AURORA, Colo. (KDVR) — You could hear the children crying across an Aurora parking lot on a hot August afternoon, as officers held a Black family down at gun point in an encounter that was caught on camera and went viral.
Turns out, officers had the wrong car, and now the family is suing the city of Aurora, five officers and Chief Vanessa Wilson for violating their civil rights.
“It’s no mystery here, I mean these kids are traumatized,” said attorney David Lane with Kilmer, Lane & Newman, LLP. “They tried to handcuff a 6-year-old, but her hands were too small. I mean what kind of cops do this?”
According to the lawsuit, Brittney Gilliam, her 6-year-old daughter, sister and two nieces were going to a nail salon in Aurora, but found out the location was closed. As Gilliam was looking up other salons on her phone, police approached the car.
“These little girls get pulled out of a car by white cops at gunpoint and put on a hot parking lot floor in August at gunpoint, having done absolutely nothing, they are traumatized for life,” Lane said. “That is a life-changing event for those kids.”
Turns out, officers confused Gilliam’s car with plates they believed to be stolen. The license plate recognition system used reads the numbers, and not the state. The real stolen vehicle associated with the license plate was actually a motorcycle from Montana. Chief Vanessa Wilson apologized the day after for the mixup.
“All these cops had to do was check their data,” Lane said. “The plate that they were running was registered to a Montana motorcycle. All they had to do was take an extra step.”
The lawsuit claims race was a motivating factor in Aurora Police’s decision that day, and argue the encounter violated Gilliam and her family’s civil rights. A new Colorado police accountability law that passed over the summer in the wake of the George Floyd protests, stripped officers of qualified immunity in the state, opening the door for them to be held legally liable in civil suits.
Lane says this is the first case filed in district court under this new law, claiming a violation of the state’s constitution.
“They can be on the hook for up to $20,000 of any settlement or judgement,” Lane said.
In a letter to Chief Wilson, Chief Deputy District Attorney Clinton McKinzie wrote:
“Despite the disturbing fact that terrified children were ordered out of a vehicle at gunpoint and placed face-down on the ground, our conclusion is that there is not evidence beyond a reasonable doubt that the APD officers involved unlawfully, intentionally, knowingly, or negligently violated any Colorado criminal law. It is our hope, however, that APD will immediately undertake a review of their policies to try and ensure that nothing of this sort ever happens again.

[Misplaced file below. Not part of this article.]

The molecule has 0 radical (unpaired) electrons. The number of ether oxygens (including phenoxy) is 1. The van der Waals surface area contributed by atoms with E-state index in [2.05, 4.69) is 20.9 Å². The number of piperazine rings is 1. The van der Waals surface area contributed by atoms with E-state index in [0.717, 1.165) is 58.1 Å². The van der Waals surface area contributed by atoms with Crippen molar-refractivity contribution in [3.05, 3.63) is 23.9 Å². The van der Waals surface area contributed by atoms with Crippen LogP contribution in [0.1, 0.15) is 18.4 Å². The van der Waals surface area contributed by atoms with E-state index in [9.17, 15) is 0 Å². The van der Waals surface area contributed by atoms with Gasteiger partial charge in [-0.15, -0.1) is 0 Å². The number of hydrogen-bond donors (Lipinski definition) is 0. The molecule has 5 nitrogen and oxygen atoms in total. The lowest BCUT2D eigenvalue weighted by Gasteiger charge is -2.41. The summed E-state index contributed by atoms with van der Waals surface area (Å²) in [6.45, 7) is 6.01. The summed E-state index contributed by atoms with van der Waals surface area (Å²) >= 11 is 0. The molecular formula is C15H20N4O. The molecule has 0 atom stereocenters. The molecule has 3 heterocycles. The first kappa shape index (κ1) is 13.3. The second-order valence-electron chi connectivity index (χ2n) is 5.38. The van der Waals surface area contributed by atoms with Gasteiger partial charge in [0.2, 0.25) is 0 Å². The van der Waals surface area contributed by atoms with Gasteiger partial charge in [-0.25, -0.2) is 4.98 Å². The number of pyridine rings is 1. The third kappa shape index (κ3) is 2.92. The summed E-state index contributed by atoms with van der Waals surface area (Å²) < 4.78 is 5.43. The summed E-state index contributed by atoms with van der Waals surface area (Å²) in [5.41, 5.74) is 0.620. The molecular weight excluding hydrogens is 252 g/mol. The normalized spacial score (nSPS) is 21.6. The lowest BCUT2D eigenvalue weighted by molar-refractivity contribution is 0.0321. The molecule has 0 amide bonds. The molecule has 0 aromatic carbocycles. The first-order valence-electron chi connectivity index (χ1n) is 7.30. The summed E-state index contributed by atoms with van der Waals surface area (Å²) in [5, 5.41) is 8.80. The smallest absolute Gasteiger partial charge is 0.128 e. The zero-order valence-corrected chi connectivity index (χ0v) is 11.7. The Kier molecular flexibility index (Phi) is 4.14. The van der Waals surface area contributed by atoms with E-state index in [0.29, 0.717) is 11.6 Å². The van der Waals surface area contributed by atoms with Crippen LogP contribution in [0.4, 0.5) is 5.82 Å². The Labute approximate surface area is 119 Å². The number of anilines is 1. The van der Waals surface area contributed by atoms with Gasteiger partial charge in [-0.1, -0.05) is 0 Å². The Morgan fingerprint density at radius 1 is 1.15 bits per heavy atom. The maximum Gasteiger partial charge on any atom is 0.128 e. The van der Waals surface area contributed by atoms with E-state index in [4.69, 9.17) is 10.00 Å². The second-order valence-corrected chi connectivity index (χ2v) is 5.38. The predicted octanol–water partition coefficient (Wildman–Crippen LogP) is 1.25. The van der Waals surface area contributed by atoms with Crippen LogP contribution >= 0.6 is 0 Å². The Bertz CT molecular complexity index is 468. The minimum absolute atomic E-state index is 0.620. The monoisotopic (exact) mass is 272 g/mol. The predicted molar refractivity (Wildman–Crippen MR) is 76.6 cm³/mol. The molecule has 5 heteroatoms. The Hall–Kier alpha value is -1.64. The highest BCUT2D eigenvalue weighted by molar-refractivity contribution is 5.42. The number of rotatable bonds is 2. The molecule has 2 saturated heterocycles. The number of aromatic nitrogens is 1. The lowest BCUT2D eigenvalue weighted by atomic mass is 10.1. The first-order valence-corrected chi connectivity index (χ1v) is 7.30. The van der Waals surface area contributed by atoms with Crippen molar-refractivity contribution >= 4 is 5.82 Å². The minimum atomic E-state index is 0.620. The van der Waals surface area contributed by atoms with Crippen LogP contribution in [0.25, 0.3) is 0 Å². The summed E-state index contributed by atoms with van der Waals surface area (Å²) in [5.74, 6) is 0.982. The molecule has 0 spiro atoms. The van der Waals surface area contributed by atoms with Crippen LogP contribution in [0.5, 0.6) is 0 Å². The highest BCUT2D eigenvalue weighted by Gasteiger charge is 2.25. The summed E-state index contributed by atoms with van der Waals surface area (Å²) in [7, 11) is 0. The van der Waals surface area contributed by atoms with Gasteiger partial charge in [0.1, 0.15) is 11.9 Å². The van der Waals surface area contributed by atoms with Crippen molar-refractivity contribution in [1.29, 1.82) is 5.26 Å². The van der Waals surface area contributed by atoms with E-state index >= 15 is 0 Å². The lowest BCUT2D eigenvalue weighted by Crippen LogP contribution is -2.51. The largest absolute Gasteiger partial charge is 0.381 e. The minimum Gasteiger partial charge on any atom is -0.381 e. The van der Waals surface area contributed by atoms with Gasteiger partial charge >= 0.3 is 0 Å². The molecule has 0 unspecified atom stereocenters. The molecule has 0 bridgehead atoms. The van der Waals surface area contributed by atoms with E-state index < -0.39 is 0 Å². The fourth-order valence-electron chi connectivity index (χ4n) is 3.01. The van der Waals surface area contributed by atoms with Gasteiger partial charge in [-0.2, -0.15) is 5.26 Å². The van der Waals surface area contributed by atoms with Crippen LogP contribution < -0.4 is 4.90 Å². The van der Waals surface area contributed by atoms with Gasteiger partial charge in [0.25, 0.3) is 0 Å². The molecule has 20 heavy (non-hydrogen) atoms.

What happened to the innocent occupants is unacceptable and preventable, but that alone is an insufficient basis to affix criminal culpability to the two officers involved in the initial contact.”– Chief Deputy District Attorney Clinton McKinzie
A spokesperson for the city of Aurora says the city has yet to be served with this lawsuit, and says it would be improper to comment on pending litigation. The spokesperson issued the following statement:
“City leadership and Aurora Police Chief Vanessa Wilson have previously expressed that this incident is not reflective of their expectations for the Aurora Police Department. Chief Wilson has apologized to Ms. Gilliam directly and offered to cover the cost of providing age-appropriate therapy to the children involved. Though the officers followed protocol and adhered to their training at the time of the incident, Chief Wilson and city leadership recognized officers need to have discretion and the ability to deviate from that process when different scenarios present themselves. Aurora has since adjusted its training practices by allowing officers to have more discretion when contacting suspected stolen vehicles.
The city of Aurora is committed to ongoing reviews of the practices and procedures of the Aurora Police Department (APD). City leadership and APD command staff have undertaken a plan to restore public trust in the department, called “A New Way.” The plan encourages residents to continue to provide feedback. As such, it is a living document and will be updated periodically.”– spokesperson for the City of Aurora